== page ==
Good morning. There is no denying the fact that the stock market has not exactly been a friendly place to invest since April 1st. Of course, prior to April Fool's Day, the stock market had been uncharacteristically warm and cozy as the S&P had set some sort of record for the most consecutive days without experiencing a decline of 1% or more. And after the nightmare that was seen from summer through late fall of 2011, the one-way market advance was a welcome change.
However, since the bull-market high on 4/1 (which, in hindsight was a fairly cruel April fool's joke on any and all residing in the bull camp) it's been tough out there. Right on cue, the European Debt Crisis reprised its performance of the last two summers, making May once again the perfect time to work on the garden or your short game. And this time around, we've even got a global economic slowdown to add to the summer fun.
So, are you hating this market? Have your recent trades caused you to consider tossing the nearest heavy object (I prefer the stapler, myself) through one of your screens? Are you close to giving up on any and all investment strategies? And has the idea of putting your 401(k) in the IEI and giving up on the SPY forever crossed your mind? If so, I want you to know that you are not alone.
You see, while every guest that appears on the T.V. shows gives the appearance that they are infallible, that they are ALWAYS in the right place at the right time, and that they have nailed every move in the market, the returns from the hedge fund indices would argue otherwise.
According to Hedge Fund Research, based in Chicago, May was a tough month for Hedge funds in general. The firm's Global Hedge Fund Index, which is "designed to be representative of the overall composition of the hedge fund universe" fell -1.69% in May. To be sure, this was better than the S&P's return of -6.27%. However, on a year-to-date basis, the index is up only +1.52%, which is a far cry from where the S&P stood as of May 31st (+4.19%).
What's surprising here is this index is designed to give you a feel for a cross section of hedge fund categories. Given that hedge fund managers are supposed to be able to invest in just about anything including equity, debt and commodity markets via stocks, bonds, options, and futures, and that they can use leverage in order to enhance returns, I was surprised to see the rather skimpy numbers.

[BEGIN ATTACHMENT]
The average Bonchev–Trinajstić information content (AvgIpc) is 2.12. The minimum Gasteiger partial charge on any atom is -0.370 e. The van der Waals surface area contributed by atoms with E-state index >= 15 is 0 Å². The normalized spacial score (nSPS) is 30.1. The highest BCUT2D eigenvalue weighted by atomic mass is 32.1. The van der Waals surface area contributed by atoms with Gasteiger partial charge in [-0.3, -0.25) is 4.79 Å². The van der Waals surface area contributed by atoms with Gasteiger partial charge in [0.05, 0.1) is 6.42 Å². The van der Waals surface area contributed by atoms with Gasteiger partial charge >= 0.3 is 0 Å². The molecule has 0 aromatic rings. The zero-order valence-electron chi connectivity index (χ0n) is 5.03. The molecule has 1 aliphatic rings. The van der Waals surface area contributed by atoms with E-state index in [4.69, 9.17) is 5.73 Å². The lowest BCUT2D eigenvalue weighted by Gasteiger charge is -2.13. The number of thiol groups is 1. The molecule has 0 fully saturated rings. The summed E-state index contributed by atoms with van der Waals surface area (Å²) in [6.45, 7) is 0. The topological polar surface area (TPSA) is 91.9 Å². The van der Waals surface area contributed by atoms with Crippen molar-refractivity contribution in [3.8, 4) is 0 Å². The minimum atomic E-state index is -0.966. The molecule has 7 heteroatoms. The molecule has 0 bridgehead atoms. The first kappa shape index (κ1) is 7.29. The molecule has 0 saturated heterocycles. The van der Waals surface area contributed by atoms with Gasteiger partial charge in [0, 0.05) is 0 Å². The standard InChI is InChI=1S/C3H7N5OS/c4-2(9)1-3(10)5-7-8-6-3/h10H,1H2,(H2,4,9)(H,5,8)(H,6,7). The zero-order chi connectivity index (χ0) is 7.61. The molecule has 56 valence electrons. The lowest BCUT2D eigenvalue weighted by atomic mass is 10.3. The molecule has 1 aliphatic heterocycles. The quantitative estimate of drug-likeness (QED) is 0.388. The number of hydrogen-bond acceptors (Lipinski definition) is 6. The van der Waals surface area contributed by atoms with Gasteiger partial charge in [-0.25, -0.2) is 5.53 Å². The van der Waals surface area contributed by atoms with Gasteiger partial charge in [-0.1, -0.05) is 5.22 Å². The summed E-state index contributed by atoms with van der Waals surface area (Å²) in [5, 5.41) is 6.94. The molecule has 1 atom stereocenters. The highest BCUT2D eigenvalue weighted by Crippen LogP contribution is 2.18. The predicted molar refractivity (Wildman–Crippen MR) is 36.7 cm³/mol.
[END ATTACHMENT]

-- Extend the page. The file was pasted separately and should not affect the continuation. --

In fact, of the 17 major HFR categories published each month, only two produced green numbers in May. And the index that is close to my heart - HFRX Market Directional Index (think market timing) - lost -4.51% in May and was down -1.13% for the year. As such, I might have expected a manager or two to tell Maria Bartiromo that things are tough out there instead of all the smiling and nodding for the cameras that I witnessed last month.
So, how do those in the real world deal with this market environment? First and foremost, you've got to have a strategy that you can depend on. You can't just buy Apple (AAPL), Monster (MNST) and Wal-Mart (WMT) these days and hope (and remember, hope is not a strategy). No, you should know what to expect from the investing approach you are taking. And you should go into each position with the confidence that over time, the system will likely prevail. (Oh and getting to know the symbols SH, VXZ, and EUM might be helpful at times right now.) It is for this reason that I'm able to sleep soundly at night when things appear to be coming apart at the seams.
To be sure, it is indeed tough out there right now and it may stay that way until the situation in Europe is resolved (again). But if you have a plan and you are able to stick to the plan, you ought to be just fine by the time New Year's Eve rolls around each year. Remember, if this game was easy, everyone would be wealthy beyond their wildest dreams. But from where I sit, that doesn't seem to be the case. So, when things are tough out there - no, make that especially when things are tough out there - it is important to stick to your plan/strategy/system. And if you don't have a defined plan, strategy, or system, now might be the time to get one, because as I've mentioned a time or two this morning, it's tough out there.
Turning to this morning ... The "hope trade" appears to be in full swing this morning as a WSJ article by Fed Watcher Jon Hilsenrath suggested that the Fed is ready to do more. In addition, more talk of "bank fixing" in Europe has the futures pointing to a strong open on Wall Street.
On the Economic front ... The government reported U.S. Nonfarm Productivity in the first quarter of 2012 fell by -0.9%, which was below the first reading of -0.5% and below Q4's +0.7%. On the inflation front, Unit Labor Costs rose by +1.3% versus the preliminary read of +2.0% and Q4's +1.2%
- Major Foreign Markets:
- Australia: +0.30%
- Shanghai: -0.10%
- Hong Kong: +1.43%
- Japan: +1.81%
- France: +2.14%
- Germany: +1.55%
- Italy: +2.10%
- Spain: +2.30%
- London: +1.47%
- Crude Oil Futures: +$0.94 to $85.23
- Gold: +$18.70 to $1635.60
- Dollar: lower against the yen , euro and pound
- 10-Year Bond Yield: Currently trading at 1.589%
- Stock Futures Ahead of Open in U.S. (relative to fair value):
- S&P 500: +8.80
- Dow Jones Industrial Average: +78
- NASDAQ Composite: +22.0